David J. Brenner, Ph.D.
Higgins Professor of Radiation Biophysics
Director, Center for Radiological Research
Director, Radiological Research Accelerator Facility
Professor of Environmental Health Sciences
Department of Radiation Oncology, Center for Radiological Research
Dept. Environmental Health Sciences, Mailman School of Public Health
BA, Physics Philosophy, Oxford University, Oxford, U.K., 1974
MSc, Radiation Physics, St. Bartholomew's Hospital, University of London, London, U.K., 1976
MA, Physics Philosophy, Oxford University, Oxford, U.K., 1979
PhD, Physics, University of Surrey, Guildford, U.K., 1980
Dr. Brenner focuses on developing mechanistic models for the effects of ionizing radiation on living systems, both at the chromosomal and the animal (or human) levels. He divides his research time roughly equally between the effects of high doses of ionizing radiation (relating to radiation therapy) and the effects of low doses of radiation (relating to medical, environmental and occupational exposures).
At the chromosomal level, he has focused on the mechanisms of radiation-induced chromosome aberrations, and the potential of chromosome aberrations for use as biomarkers for past exposure to different types of radiations.
In the field of medical imaging, he has focused on the risk / benefit balance of the higher-dose imaging techniques, particularly computed tomography (CT).
In the field of radiotherapy, he has focused on optimizing fractionation schemes for different tumor types, to maximize tumor killing and minimize serious side effects; this includes modeling the mechanisms of radiotherapy-induced second cancers, with the goal of reducing second cancer risks.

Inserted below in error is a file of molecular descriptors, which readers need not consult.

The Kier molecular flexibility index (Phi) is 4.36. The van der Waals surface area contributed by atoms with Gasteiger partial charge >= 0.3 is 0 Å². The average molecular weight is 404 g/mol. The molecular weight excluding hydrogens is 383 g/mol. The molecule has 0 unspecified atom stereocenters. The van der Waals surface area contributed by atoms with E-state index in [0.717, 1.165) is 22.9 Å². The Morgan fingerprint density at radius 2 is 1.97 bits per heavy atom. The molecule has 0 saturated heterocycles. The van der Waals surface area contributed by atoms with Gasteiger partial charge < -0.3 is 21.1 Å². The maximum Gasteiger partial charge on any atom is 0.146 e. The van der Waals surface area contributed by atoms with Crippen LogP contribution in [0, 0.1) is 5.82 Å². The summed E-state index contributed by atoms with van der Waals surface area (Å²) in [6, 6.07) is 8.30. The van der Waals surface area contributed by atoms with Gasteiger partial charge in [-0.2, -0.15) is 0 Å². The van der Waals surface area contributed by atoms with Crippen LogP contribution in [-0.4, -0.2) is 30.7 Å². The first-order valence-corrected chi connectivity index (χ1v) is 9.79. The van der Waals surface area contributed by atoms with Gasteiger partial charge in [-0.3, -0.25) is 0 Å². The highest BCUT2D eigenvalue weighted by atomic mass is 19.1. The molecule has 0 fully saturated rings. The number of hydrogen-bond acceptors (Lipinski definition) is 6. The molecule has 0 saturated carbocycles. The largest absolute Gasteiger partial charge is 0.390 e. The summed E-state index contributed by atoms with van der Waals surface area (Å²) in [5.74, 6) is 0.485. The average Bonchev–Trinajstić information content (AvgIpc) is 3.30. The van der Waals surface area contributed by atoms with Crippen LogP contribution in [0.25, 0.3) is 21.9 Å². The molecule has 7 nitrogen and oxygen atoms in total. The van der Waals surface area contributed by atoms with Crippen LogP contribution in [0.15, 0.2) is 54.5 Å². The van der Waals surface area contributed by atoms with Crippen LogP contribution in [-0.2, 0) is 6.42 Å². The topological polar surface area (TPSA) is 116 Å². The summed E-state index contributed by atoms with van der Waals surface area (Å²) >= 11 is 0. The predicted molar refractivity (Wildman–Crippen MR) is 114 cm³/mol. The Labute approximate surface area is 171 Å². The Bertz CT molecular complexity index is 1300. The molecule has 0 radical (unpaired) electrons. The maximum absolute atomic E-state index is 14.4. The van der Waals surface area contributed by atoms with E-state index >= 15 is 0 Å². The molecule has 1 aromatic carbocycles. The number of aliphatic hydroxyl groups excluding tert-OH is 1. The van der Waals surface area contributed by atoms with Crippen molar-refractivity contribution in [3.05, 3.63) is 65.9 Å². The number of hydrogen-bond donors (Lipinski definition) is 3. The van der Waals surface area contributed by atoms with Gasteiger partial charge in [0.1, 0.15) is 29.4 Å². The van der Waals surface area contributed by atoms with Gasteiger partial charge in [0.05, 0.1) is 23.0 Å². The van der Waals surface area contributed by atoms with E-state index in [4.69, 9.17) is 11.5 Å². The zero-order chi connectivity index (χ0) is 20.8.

Environmentally, he has focused on the biological effects of radon, both at the chromosomal and the human levels.
Member of the National Council on Radiation Protection and Measurements (NCRP)
Einstein AJ, Elliston CD, Groves DW, Cheng B, Wolff SD, Pearson GD, Robert Peters M, Johnson LL, Bokhari S, Johnson GW, Bhatia K, Pozniakoff T, Brenner DJ. Effect of biosmuch breast shielding on radiation dose and image quality in coronary CT angiography. J Nucl Cardiol 19, 100-108, 2012.
Shuryak, I, Brenner, DJ, Ullrich, RL. Radiation-Induced Carcinogenesis: Mechanistically Based Differences between Gamma-Rays and Neutrons, and Interactions with DMBA. PlosOne 6, e28559, 2011.
Brenner, DJ, Shuryak, I, Einstein, AJ. Impact of Reduced Patient Life Expectancy on Potential Cancer Risks from Radiologic Imaging. Radiology 26, 193-198, 2011.
Harken AD, Randers-Pehrson G, Johnson GW, Brenner DJ. The Columbia University proton-induced soft x-ray microbeam. Nucl Instrum Methods Phys Res B 269, 1992-1996, 2011.
Garty G, Karam A, Brenner DJ. Infrastructure to support ultra high throughput biodosimetry screening after a radiological event. Int J Radiat Biol 87, 754-765, 2011.
Garty G, Chen Y, Turner HC, Zhang J, Lyulko OV, Bertucci A, Xu Y, Wang H, Simaan N, Randers-Pehrson G, Lawrence Yao Y, Brenner DJ. The RABiT: A Rapid Automated Biodosimetry Tool for radiological triage. II. Technological developments. Int J Radiat Biol 87, 776-790, 2011.
Brenner DJ, Shuryak I, Einstein AJ. Impact of Reduced Patient Life Expectancy on Potential Cancer Risks from Radiologic Imaging. Radiology 261, 193-198, 2011.
Barcellos-Hoff MH, Brenner DJ, Brooks AL, Formenti S, Hlatky L, Locke PA, Shore R, Tenforde T, Travis EL and Williams J. Low-dose radiation knowledge worth the cost. Science 332, 305-306, 2011.
Brenner DJ. We don't know enough about low-dose radiation risk. Nature News: 5 April 2011.
Brenner DJ. Are x-ray backscatter scanners safe for airport passenger screening? For most individuals, probably yes, but a billion scans per year raises long-term public health concerns. Radiology 259, 6-10, 2011.
Honors and Awards
DSc, Honorary Degree, Oxford University, 1996
Failla Award, Radiation Research Society, 2011